How does a GNSS account for relativity?
Among the inevitable problems with any global navigation satellite system, relativistic effects such as time dilation, gravitational frequency shift and eccentricity effects all have to be accounted in order for the system to function correctly.
As explained by the theory of relativity, the clocks on each satellite will run fractionally faster than those on Earth because of their constant movement and height relative to the Earth-centred nonrotating reference frame.
Gravitational frequency shift due to general relativity dictates that a clock close to a massive object (ie the Earth) will run slower than a clock farther away. Therefore, the clocks in GNSS receivers on the Earth's surface will run slower than those in the satellites in orbit around the Earth.
The combined effect of the time dilation and gravitational frequency shift amounts to about 38 microseconds per day. And were this discrepancy not compensated, pseudorange errors of roughly 10 km/day could accumulate.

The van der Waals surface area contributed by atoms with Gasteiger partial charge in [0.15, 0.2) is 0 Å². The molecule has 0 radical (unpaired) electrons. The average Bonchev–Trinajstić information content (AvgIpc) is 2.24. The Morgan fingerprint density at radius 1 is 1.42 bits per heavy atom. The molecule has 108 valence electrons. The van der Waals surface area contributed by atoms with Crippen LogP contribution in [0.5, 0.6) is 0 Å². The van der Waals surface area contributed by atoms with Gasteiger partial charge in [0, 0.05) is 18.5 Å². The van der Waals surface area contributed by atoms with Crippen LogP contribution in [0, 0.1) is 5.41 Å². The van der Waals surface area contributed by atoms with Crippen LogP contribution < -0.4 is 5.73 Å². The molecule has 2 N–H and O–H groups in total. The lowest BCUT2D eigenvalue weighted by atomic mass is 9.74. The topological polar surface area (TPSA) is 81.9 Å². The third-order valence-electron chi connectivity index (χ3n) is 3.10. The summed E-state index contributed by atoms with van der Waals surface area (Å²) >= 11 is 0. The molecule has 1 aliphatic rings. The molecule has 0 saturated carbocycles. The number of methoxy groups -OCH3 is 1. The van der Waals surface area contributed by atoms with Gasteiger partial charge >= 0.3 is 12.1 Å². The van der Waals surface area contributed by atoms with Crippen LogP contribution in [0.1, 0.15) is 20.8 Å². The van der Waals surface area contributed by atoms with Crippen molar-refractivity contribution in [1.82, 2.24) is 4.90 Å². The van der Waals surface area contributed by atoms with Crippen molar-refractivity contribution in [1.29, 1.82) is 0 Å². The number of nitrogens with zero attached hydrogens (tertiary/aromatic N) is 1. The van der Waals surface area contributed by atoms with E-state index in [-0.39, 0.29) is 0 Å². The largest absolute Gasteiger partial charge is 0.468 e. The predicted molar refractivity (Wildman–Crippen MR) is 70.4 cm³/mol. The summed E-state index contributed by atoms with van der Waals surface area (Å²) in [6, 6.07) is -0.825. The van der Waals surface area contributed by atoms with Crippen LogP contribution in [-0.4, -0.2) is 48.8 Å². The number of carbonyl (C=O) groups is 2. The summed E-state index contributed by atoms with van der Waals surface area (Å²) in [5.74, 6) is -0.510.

Finally, as GNSS satellite orbits are elliptical, rather than perfectly circular, both the time dilation and gravitational frequency shift effects will vary with time. This eccentricity effect causes the clock rate difference between a GNSS satellite and a receiver to increase or decrease depending on the altitude of the satellite.
To compensate for the discrepancy, the frequency standard on board each satellite is given a rate offset prior to launch, making it run slightly slower than the same frequency on Earth.
Download our application note: Simulating UTC leap second insertion events
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